WASHINGTON — Just days after the tragic death of a pilot involved in the Air Force’s light attack experiment, the service is deliberating how — and whether — to proceed with the effort.
Lt. Christopher Carey Short, a naval aviator, died June 22 when the A-29 Super Tucano he was flying crashed over the Red Rio Bombing Range, which is part of the White Sands Missile Range north of Holloman Air Force Base in New Mexico. The second pilot operating the aircraft was airlifted to a hospital with minor injuries.
Since then, all light attack aircraft flying operations have been suspended as the Air Force begins an investigation into the cause of the crash and determines what to do next, said Gen. Mike Holmes, commander of Air Combat Command.
“I can’t really say much about the accident, because there’s an accident board — a safety board that’s stood up, and we use safety privilege to protect the people that were involved there,” he told reporters at a June 28 breakfast.
“We’re proud of the whole team that are down there flying in the exercise,” Holmes said. “We’re certainly very sad about the loss of Lt. Chris Short, a great aviator that was dedicated to trying to find out what the answers were about [whether] we can use this airplane in some circumstances to free up out more sophisticated fighters. We’ll let that safety board work through that mission and report back to us.”
The Air Force is experimenting with a handful of inexpensive, off-the-shelf turboprop aircraft to determine whether to establish a program of record. Rather than using expensive fourth- or fifth-generation fighters, officials posit that it could buy light attack aircraft to accomplish the counterterrorism missions flown throughout the Middle East at a lower cost.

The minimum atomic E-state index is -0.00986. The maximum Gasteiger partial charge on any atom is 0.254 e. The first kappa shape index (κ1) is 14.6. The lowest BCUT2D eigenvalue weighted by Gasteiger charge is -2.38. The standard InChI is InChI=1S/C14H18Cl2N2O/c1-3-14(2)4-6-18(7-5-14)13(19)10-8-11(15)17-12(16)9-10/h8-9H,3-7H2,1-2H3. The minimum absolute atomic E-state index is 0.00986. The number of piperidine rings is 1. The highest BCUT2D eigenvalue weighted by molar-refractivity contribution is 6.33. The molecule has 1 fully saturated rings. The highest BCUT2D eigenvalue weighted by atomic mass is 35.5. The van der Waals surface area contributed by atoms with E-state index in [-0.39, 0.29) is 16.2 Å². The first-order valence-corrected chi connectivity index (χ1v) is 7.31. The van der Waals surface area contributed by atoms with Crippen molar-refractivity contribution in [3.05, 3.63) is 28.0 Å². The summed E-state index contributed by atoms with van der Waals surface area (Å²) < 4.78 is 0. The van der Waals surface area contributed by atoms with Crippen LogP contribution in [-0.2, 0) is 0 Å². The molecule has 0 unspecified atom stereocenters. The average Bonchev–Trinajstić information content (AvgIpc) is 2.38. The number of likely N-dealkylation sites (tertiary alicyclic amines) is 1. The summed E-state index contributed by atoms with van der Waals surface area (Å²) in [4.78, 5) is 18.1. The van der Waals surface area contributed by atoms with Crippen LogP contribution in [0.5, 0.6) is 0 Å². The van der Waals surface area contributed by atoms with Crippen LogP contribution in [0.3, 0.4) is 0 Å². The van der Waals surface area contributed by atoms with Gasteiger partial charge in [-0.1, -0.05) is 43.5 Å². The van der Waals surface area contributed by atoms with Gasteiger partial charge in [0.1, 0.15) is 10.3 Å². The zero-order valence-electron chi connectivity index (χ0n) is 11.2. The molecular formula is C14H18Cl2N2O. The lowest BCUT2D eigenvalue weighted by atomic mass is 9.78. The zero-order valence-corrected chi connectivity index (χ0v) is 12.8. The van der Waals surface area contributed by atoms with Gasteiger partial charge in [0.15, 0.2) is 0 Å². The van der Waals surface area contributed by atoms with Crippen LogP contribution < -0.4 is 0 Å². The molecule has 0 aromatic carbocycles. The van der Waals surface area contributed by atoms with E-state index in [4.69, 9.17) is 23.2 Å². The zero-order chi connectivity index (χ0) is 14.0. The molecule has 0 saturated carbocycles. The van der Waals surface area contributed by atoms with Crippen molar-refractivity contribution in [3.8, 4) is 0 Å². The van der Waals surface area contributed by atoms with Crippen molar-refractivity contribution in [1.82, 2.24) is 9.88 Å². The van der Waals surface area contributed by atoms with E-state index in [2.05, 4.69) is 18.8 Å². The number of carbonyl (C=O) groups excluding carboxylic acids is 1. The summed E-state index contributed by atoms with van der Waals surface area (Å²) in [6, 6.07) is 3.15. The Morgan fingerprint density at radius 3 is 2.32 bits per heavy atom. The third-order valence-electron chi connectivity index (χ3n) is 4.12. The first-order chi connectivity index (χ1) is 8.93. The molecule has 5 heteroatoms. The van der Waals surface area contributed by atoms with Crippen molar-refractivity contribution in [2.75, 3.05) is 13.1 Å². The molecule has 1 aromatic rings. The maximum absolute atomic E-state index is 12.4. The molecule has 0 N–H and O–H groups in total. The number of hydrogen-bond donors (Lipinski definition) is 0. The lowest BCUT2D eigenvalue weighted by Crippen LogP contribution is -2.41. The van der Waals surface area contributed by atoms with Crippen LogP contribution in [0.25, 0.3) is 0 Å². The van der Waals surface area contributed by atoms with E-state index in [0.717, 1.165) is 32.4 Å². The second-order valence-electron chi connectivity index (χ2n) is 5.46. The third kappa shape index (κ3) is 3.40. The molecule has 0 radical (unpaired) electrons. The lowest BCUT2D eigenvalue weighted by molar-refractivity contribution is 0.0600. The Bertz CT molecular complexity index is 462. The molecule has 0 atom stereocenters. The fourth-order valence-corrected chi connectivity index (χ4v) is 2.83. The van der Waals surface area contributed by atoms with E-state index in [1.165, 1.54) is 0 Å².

The service decided to conduct a second round of experiments to get more information about what it would take to support and sustain two aircraft the service is interested in purchasing — Textron’s AT-6 and the A-29 built by Sierra Nevada Corp. and Embraer.
Since May, one A-29 and two AT-6s have been flying out of Holloman Air Force Base — regularly flying three times daily — as U.S. military pilots fly training missions, do weapons drops, and familiarize themselves with the performance of the aircraft.
Air Force Materiel Command and the service’s acquisition wing — led by the Strategic Development Planning and Experimentation Office — are working through whether the service has enough data on the A-29 and AT-6 to end the experiment, whether more testing is needed, and how that data could be required if needed.
The Air Force does not have any initial information on what may have caused the crash, Holmes said. But once it a better idea, it can take precautions as necessary if flights resume, even before the final Safety Investigation Board or Accident Investigation Board reports are released.
The death of a test pilot has — understandably — cast a pall over the experiment, which had previously been celebrated by Air Force officials as evidence of the service becoming more agile, innovative and willing to adopt nontraditional acquisition mechanisms.
But Holmes said he was not concerned that the tragic event would have “undue impact” on whether the experiment moves forward, or whether the service tries similar efforts in the future.
“I don’t think it will have a chilling effect on future experiments,” he said. “Whenever you’re trying something new, there are risks of trying something new and working through it, and without knowing exactly what happened, and certainly without trying to insinuate exactly what happened — aviation’s not necessarily risky, but it’s unforgiving.”
“I think we’ll take a look at the data we’ve gathered, [and] we’ll continue ahead with our process toward deciding whether we want to go forward with the program.”
It appears that there continues to be support in Congress for the program. Earlier this week, the Senate Appropriations defense subcommittee moved forward a spending bill that would add $300 million for a light attack aircraft program, allowing the Air Force to start a program in fiscal year 2019.
Valerie Insinna is Defense News' air warfare reporter. She previously worked the Navy/congressional beats for Defense Daily, which followed almost three years as a staff writer for National Defense Magazine. Prior to that, she worked as an editorial assistant for the Tokyo Shimbun’s Washington bureau.